- The IABM’s report on CES 2023 is summarized with key findings. For Media & Entertainment the most notable developments were in the Smart TV space.
- This was a year of iteration, not grand innovation, reflecting a more conservative global industry outlook.
- A change in exhibition strategy, also seen at IBC 2022, was evident — there was overall less product on show with more emphasis on face-to-face interactions.
The intensification of the Smart TV platform race was perhaps the most significant story of CES relevant to the Media & Entertainment technology audience, according to a report on the show from broadcast hardware manufacturers association IABM.
The body noted that the majority of advancements across the board and not just in the TV category were incremental improvements as the consumer electronics industry looks to a potentially lean near-future.
The Smart TV platform race is accelerating and advertisers, data users and Smart TV app developers will need to engage with a wider range of Smart TV platforms. Smart TV platform owners possess “ultimate control of the point of entertainment aggregation” the IABM found — as well as the related monetization. Moves by independent Smart TV platform players, both old and new, at CES, reaffirmed this importance.
Related announcements include Roku’s move to make its own branded TVs, “balancing potential alienation of existing brand partners against increased control of both the total Roku TV experience in its sets and the related revenue streams.” Hisense’s own smart TV platform spinoff — VIDAA OS — finally made its official high-profile CES entrance to the US market. Skyworth demonstrated its in-house Coolita OS Smart TV platform that is used on select TVs outside the US market. Germany’s Foxxum was also present at CES, and Comcast and Charter announced a new partner for their Xumo Smart TV.
When it comes to the functionality of the screens themselves, IABM observed that brands are increasingly differentiating from competitors by using AI to automatically adjust picture quality and modes on the fly based on content type and room lighting.
8K resolution remained a niche capability this year, with only Samsung truly promoting TVs and projectors utilizing 8K. The IABM’s take: “The substantive lack of 8K content at this time, and high streaming bandwidth requirement, continue to relegate the resolution to novelty status for the time being. TV makers are instead focused on maximizing today’s 4K experience for consumers.”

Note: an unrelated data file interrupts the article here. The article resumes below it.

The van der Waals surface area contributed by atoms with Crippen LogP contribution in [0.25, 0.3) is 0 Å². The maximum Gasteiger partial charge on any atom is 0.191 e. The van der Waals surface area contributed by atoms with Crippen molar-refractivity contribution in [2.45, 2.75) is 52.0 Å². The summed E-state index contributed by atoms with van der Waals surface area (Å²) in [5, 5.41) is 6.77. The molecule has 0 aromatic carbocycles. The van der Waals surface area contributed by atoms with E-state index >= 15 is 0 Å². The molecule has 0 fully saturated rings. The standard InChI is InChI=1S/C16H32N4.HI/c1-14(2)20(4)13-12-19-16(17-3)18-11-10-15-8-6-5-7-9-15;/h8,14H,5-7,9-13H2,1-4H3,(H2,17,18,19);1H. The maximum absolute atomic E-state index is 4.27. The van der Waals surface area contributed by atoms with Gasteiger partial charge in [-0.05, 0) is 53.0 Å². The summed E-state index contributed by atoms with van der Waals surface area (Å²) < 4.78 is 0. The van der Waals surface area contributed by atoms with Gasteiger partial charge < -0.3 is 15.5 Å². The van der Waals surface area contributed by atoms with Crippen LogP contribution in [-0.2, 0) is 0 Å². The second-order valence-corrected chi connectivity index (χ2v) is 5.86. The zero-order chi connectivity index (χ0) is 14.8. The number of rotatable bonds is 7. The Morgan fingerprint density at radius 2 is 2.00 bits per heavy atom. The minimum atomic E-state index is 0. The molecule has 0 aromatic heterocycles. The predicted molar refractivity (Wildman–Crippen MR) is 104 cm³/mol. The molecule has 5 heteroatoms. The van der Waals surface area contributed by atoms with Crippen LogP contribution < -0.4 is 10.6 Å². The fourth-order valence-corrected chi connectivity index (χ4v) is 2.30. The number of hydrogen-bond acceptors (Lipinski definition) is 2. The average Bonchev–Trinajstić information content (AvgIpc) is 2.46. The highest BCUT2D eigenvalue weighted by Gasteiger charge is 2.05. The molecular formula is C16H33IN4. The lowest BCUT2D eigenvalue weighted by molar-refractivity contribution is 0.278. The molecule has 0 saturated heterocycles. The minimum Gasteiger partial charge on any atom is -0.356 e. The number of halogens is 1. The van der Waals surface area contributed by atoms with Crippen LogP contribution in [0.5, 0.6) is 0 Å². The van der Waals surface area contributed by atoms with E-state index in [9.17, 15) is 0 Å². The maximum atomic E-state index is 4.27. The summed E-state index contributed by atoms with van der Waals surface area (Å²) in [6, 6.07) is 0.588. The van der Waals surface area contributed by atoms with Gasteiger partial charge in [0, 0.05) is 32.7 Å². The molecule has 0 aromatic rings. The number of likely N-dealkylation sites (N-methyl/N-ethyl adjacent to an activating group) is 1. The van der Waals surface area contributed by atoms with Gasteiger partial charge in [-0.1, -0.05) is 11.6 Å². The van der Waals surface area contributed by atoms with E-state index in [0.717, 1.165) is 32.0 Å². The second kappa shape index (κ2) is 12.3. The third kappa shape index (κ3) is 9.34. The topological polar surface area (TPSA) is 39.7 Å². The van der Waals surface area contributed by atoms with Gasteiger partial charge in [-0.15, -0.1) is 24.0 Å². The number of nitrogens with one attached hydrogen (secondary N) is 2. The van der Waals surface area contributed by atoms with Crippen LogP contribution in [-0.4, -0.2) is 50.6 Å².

TV brands are doubling down on soundbars, with every top TV brand showing same-branded versions at CES. Per IABM, TV makers have realized that audio is a significant factor in overall consumer satisfaction when it comes to entertainment experiences.
“Content creators and services best able to leverage these increasing audio capabilities (such as taking advantage of a greater number of discrete or virtualized audio channels and greater likelihood of positional audio capabilities from Dolby and DTS), can potentially drive more sustained levels of higher viewer engagement.”
There was little to shout about in terms of immersive experiences. Neither VR nor AR shows signs of long promised mass adoption in 2023. “Lean economic times ahead are expected to temper consumer demand for high-priced peripherals,” is the IABM’s prognosis. By contrast, “non-gaming applications exploiting immersive technologies and the metaverse for retail, education, and the enterprise are continuing to grow,” it finds.
The report also highlighted in-car infotainment arena as “the next battleground” for competing connected consumer platforms and “related control of the point of entertainment consumption.”
Google, Apple and Amazon are each working to have automakers integrate their infotainment experiences more deeply into the car at the OS or application layer levels.
In conclusion: “It is clear that evolutionary changes and refinement were largely the themes at CES 2023 for the devices most relevant to the consumption of media and entertainment. Companies are more conservative and iterative this year, reflecting an overall industry outlook of having to adjust strategy sails to weather a potentially difficult 1–2-year period of weaker consumer spending ahead.”